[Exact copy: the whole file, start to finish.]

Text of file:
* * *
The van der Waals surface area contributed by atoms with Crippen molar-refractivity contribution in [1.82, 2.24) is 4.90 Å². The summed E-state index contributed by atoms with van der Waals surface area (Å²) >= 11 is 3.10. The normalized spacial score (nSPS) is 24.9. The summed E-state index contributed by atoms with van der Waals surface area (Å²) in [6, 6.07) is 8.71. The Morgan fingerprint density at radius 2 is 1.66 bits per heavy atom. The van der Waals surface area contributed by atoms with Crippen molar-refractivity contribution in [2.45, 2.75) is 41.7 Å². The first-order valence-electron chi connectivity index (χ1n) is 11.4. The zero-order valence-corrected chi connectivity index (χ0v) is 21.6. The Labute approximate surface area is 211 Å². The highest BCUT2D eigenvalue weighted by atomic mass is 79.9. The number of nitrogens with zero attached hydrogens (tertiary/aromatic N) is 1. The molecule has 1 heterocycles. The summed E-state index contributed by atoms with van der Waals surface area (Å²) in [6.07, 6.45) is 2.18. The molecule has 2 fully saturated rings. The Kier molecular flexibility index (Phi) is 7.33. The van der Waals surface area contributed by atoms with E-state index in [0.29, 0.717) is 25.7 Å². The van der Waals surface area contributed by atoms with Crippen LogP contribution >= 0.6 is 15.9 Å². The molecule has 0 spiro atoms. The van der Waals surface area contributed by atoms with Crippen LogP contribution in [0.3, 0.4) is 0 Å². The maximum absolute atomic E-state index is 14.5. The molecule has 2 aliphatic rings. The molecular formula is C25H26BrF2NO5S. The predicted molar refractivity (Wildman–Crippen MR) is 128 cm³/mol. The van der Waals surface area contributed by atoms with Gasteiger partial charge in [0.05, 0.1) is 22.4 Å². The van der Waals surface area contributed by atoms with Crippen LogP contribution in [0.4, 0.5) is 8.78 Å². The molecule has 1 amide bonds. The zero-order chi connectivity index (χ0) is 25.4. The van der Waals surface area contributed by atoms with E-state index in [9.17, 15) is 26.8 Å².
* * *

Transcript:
The van der Waals surface area contributed by atoms with Crippen molar-refractivity contribution in [1.82, 2.24) is 4.90 Å². The summed E-state index contributed by atoms with van der Waals surface area (Å²) >= 11 is 3.10. The normalized spacial score (nSPS) is 24.9. The summed E-state index contributed by atoms with van der Waals surface area (Å²) in [6, 6.07) is 8.71. The Morgan fingerprint density at radius 2 is 1.66 bits per heavy atom. The van der Waals surface area contributed by atoms with Crippen molar-refractivity contribution in [2.45, 2.75) is 41.7 Å². The first-order valence-electron chi connectivity index (χ1n) is 11.4. The zero-order valence-corrected chi connectivity index (χ0v) is 21.6. The Labute approximate surface area is 211 Å². The highest BCUT2D eigenvalue weighted by atomic mass is 79.9. The number of nitrogens with zero attached hydrogens (tertiary/aromatic N) is 1. The molecule has 1 heterocycles. The summed E-state index contributed by atoms with van der Waals surface area (Å²) in [6.07, 6.45) is 2.18. The molecule has 2 fully saturated rings. The Kier molecular flexibility index (Phi) is 7.33. The van der Waals surface area contributed by atoms with E-state index in [0.29, 0.717) is 25.7 Å². The van der Waals surface area contributed by atoms with Crippen LogP contribution >= 0.6 is 15.9 Å². The molecule has 0 spiro atoms. The van der Waals surface area contributed by atoms with Crippen LogP contribution in [0.3, 0.4) is 0 Å². The maximum absolute atomic E-state index is 14.5. The molecule has 2 aliphatic rings. The molecular formula is C25H26BrF2NO5S. The predicted molar refractivity (Wildman–Crippen MR) is 128 cm³/mol. The van der Waals surface area contributed by atoms with Gasteiger partial charge in [0.05, 0.1) is 22.4 Å². The van der Waals surface area contributed by atoms with Crippen LogP contribution in [0.4, 0.5) is 8.78 Å². The molecule has 1 amide bonds. The zero-order chi connectivity index (χ0) is 25.4. The van der Waals surface area contributed by atoms with E-state index in [9.17, 15) is 26.8 Å².